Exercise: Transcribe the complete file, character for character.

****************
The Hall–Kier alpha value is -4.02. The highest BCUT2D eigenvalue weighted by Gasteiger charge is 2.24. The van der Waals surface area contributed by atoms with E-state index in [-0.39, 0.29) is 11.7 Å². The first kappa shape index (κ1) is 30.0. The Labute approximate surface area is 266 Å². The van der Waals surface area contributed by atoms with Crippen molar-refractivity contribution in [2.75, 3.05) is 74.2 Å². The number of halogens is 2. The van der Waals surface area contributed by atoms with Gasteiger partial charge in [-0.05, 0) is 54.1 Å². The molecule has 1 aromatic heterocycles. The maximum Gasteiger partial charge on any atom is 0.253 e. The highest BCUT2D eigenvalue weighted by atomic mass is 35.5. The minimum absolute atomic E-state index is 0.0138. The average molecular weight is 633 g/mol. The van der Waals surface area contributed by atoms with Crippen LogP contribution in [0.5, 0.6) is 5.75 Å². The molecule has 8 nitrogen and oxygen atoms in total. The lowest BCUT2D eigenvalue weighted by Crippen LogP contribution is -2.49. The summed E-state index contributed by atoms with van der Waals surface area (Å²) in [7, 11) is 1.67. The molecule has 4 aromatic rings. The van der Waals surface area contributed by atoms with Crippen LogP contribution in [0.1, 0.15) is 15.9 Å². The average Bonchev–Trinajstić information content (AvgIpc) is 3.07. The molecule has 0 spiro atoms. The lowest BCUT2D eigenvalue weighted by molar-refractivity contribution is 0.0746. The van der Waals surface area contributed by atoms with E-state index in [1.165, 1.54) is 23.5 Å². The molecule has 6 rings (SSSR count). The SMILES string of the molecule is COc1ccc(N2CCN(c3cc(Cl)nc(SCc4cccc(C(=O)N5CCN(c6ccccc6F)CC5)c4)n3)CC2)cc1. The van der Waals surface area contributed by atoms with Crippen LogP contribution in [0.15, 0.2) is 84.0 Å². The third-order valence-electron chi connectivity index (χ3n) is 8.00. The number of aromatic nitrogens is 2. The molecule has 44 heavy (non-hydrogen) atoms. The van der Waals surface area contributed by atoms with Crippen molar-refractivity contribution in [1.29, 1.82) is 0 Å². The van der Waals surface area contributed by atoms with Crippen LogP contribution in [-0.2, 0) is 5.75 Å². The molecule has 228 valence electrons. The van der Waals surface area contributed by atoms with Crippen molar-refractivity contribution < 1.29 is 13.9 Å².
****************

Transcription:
The Hall–Kier alpha value is -4.02. The highest BCUT2D eigenvalue weighted by Gasteiger charge is 2.24. The van der Waals surface area contributed by atoms with E-state index in [-0.39, 0.29) is 11.7 Å². The first kappa shape index (κ1) is 30.0. The Labute approximate surface area is 266 Å². The van der Waals surface area contributed by atoms with Crippen molar-refractivity contribution in [2.75, 3.05) is 74.2 Å². The number of halogens is 2. The van der Waals surface area contributed by atoms with Gasteiger partial charge in [-0.05, 0) is 54.1 Å². The molecule has 1 aromatic heterocycles. The maximum Gasteiger partial charge on any atom is 0.253 e. The highest BCUT2D eigenvalue weighted by atomic mass is 35.5. The minimum absolute atomic E-state index is 0.0138. The average molecular weight is 633 g/mol. The van der Waals surface area contributed by atoms with Crippen LogP contribution in [0.5, 0.6) is 5.75 Å². The molecule has 8 nitrogen and oxygen atoms in total. The lowest BCUT2D eigenvalue weighted by Crippen LogP contribution is -2.49. The summed E-state index contributed by atoms with van der Waals surface area (Å²) in [7, 11) is 1.67. The molecule has 4 aromatic rings. The van der Waals surface area contributed by atoms with Crippen LogP contribution in [0.1, 0.15) is 15.9 Å². The average Bonchev–Trinajstić information content (AvgIpc) is 3.07. The molecule has 0 spiro atoms. The lowest BCUT2D eigenvalue weighted by molar-refractivity contribution is 0.0746. The van der Waals surface area contributed by atoms with E-state index in [1.165, 1.54) is 23.5 Å². The molecule has 6 rings (SSSR count). The SMILES string of the molecule is COc1ccc(N2CCN(c3cc(Cl)nc(SCc4cccc(C(=O)N5CCN(c6ccccc6F)CC5)c4)n3)CC2)cc1. The van der Waals surface area contributed by atoms with Crippen LogP contribution in [0.15, 0.2) is 84.0 Å². The third-order valence-electron chi connectivity index (χ3n) is 8.00. The number of aromatic nitrogens is 2. The molecule has 44 heavy (non-hydrogen) atoms. The van der Waals surface area contributed by atoms with Crippen molar-refractivity contribution in [1.29, 1.82) is 0 Å². The van der Waals surface area contributed by atoms with Crippen LogP contribution in [-0.2, 0) is 5.75 Å². The molecule has 228 valence electrons. The van der Waals surface area contributed by atoms with Crippen molar-refractivity contribution < 1.29 is 13.9 Å².